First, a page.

“Look to your left. Look to your right,” is a Morehouse saying that conveys the expected parting of some incoming freshman before they arrive to their senior year.

LaSonde continues, “I feel like Morehouse could do better at avoiding those situations from happening. I feel like Morehouse accepts a lot of students who won’t be able to afford it, nor keep up academically. And, they still have them coming back paying money, and then let them go, as they can’t afford to stay.”

LaSonde details a phenomenon that has long been practiced, but recently called out amongst American academic institutions. It begs the question, why are students being approved to attend schools that they cannot afford? Although, when asked whether or not he would voice this concern to administration, he says, “You can’t talk about stuff because [Morehouse will] sweep it under the rug. They put money ahead of most things. Administration first, then student problems.”

What goes unnoticed in the Periscope videos is the lack of contrarian views, perhaps due to the sensationalism and partiality that is represented.

Contrary to LaSonde, Dr. Rice, and other administrators have openly expressed support for student success and availability, having supplementally communicated this message to students through social media outlets and offering office hours.

Learning from previous students like LaSonde, a forceful group of students have been effective by choosing action over reticence. Avery Jackson, a senior from Iowa, is not new to direct action. Having charged an Atlanta University Consortium organization branded as AUC Shut It Down, Jackson and team have leveraged their controversial influence to discuss change with the President of Morehouse College and even debate Don Lemon on CNN.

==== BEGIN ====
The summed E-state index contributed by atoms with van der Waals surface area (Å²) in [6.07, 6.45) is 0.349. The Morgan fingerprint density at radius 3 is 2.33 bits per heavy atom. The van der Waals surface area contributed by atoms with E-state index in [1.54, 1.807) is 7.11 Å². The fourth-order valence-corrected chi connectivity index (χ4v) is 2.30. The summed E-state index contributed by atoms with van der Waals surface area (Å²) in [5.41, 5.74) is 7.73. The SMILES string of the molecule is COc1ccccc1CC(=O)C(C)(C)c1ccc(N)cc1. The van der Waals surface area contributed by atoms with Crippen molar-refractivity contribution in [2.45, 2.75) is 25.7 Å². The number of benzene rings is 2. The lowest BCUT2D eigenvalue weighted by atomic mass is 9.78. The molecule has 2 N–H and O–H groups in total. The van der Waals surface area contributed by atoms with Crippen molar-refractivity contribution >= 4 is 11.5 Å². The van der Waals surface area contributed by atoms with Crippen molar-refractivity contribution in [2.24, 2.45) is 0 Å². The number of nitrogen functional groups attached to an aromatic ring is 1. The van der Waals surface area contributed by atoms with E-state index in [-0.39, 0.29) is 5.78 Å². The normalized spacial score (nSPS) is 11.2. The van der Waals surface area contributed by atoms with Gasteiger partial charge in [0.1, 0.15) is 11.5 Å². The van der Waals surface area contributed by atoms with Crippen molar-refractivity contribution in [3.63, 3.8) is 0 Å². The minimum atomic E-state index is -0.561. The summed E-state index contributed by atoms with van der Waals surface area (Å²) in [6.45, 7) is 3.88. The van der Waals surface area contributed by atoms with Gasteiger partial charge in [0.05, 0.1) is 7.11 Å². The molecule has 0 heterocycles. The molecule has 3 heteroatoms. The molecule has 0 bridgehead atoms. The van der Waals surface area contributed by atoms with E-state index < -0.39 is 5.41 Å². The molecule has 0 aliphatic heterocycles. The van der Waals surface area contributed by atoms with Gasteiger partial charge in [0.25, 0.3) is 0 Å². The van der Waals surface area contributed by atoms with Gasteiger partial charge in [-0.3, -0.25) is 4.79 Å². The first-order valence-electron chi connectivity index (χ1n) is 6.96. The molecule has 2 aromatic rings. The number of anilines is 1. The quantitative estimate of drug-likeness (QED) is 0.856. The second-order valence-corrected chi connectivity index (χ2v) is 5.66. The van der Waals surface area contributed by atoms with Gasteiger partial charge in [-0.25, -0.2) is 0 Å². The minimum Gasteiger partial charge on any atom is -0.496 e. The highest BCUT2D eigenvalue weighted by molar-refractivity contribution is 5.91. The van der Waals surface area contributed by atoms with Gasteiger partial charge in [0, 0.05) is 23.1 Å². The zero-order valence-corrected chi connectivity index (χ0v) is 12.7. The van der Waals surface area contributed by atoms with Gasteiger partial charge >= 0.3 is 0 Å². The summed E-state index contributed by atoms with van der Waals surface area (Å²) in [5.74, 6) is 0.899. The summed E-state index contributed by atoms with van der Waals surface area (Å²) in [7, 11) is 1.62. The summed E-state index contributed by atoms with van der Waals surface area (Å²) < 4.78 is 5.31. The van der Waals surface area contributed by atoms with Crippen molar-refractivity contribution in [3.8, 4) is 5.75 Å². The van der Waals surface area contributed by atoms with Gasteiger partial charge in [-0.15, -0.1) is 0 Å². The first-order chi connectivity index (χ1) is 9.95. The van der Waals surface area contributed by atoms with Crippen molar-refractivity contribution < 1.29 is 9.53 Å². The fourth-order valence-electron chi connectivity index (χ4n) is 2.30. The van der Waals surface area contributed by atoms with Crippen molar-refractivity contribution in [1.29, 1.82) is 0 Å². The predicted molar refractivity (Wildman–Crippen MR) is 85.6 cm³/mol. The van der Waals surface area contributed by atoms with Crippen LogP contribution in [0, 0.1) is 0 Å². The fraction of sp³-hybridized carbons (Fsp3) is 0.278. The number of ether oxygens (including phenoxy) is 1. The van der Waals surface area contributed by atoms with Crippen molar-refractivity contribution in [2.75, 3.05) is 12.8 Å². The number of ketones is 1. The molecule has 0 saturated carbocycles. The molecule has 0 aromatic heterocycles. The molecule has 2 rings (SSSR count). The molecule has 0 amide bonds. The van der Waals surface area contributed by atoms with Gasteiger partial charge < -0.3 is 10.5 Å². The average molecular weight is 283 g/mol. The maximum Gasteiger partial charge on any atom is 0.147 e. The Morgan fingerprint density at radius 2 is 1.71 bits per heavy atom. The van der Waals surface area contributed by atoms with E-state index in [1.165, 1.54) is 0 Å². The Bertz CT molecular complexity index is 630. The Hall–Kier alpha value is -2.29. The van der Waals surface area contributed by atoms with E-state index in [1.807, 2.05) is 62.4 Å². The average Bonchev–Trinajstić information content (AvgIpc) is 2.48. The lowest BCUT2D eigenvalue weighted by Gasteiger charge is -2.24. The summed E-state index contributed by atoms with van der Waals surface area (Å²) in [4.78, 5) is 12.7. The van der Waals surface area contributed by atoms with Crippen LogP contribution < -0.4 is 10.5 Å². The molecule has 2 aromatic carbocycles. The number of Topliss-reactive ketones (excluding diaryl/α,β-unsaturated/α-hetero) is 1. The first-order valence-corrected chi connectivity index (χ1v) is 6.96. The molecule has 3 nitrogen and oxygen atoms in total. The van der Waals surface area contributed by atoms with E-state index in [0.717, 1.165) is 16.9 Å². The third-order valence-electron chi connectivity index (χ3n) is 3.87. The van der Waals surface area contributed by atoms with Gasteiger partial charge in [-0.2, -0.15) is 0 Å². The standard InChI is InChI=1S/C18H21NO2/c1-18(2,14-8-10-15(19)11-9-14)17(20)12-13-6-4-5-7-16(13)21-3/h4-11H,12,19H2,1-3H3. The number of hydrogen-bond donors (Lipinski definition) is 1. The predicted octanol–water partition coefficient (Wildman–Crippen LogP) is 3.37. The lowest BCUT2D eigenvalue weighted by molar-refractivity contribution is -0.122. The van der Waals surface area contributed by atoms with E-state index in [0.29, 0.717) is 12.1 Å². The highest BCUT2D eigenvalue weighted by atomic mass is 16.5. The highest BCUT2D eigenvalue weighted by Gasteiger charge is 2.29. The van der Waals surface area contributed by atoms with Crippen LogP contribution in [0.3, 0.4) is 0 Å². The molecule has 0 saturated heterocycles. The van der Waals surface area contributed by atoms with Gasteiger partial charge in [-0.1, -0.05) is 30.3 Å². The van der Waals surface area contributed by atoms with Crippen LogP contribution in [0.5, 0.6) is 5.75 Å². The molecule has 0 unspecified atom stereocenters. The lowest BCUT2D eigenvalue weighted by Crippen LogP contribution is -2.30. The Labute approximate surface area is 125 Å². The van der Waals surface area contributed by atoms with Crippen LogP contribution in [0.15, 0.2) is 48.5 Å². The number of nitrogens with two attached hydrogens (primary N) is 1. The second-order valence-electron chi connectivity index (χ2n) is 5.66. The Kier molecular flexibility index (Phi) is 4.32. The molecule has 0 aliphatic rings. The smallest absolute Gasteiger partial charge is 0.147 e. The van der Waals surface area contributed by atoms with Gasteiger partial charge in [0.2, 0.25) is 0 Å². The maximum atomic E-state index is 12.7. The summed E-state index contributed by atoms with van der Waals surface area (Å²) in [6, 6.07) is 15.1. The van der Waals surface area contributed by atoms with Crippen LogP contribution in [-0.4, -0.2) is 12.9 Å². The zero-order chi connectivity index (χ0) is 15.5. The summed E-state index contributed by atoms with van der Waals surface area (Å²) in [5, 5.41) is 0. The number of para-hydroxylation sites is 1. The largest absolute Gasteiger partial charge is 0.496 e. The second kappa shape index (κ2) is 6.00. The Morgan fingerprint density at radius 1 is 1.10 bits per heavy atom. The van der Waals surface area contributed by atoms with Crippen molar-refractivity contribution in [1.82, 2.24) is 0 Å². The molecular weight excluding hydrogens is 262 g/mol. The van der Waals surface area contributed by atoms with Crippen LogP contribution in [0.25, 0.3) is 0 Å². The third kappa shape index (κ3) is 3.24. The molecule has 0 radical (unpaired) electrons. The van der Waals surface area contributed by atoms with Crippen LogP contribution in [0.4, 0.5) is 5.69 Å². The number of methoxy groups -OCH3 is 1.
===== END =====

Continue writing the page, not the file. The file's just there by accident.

Jackson believes all members of the institution should have “critical conversation all of the time” and conversation that is “reflective of standard that we want to set at [the institution].” As for BSD being apt to make change, he considers SGA presence at these conversations to “be a good start.”

“If only you knew, how much I do, I do need you,” LaBelle continues in her hit record. Students can be seen in the video defending their demands for certain entitlements that they feel cheated out of. Administrative evasiveness regarding the President’s seemingly formal interactions with the student body, and even an exclusive cafeteria located in Kilgore are two crowd favorites to jab at.

These criticisms even encouraged one student to financially threaten the institution by citing the institution’s desperation for tuition payments. “We need to be willing to take these spaces back,” referring to BSD’s purpose, “because the college would not operate without your tuition and fees.”

Although extreme, students chimed in, sensationalized to the critique and transitioned onward to a new topic.

Having only met once, Brown Street Discussions hopes to make change on campus. The Maroon Tiger, acknowledging all mediums within the AUC that create impact, will continue to keep watch and document any material developments.

Editor’s note:

Although some attribute Brown Street Discussions (formerly known as The Real Crown Forum) to serve as a direct response to an administrative handling of freshman student, Ty’Khari Rawling’s controversial video on social media, the Maroon Tiger maintains a different view. The dialogues in Brown Street Discussions have previously existed within various spaces and the Maroon Tiger believes such dialogues are not inspired nor guided by one sole occurrence.


Michael C. Scott

Deputy Managing Editor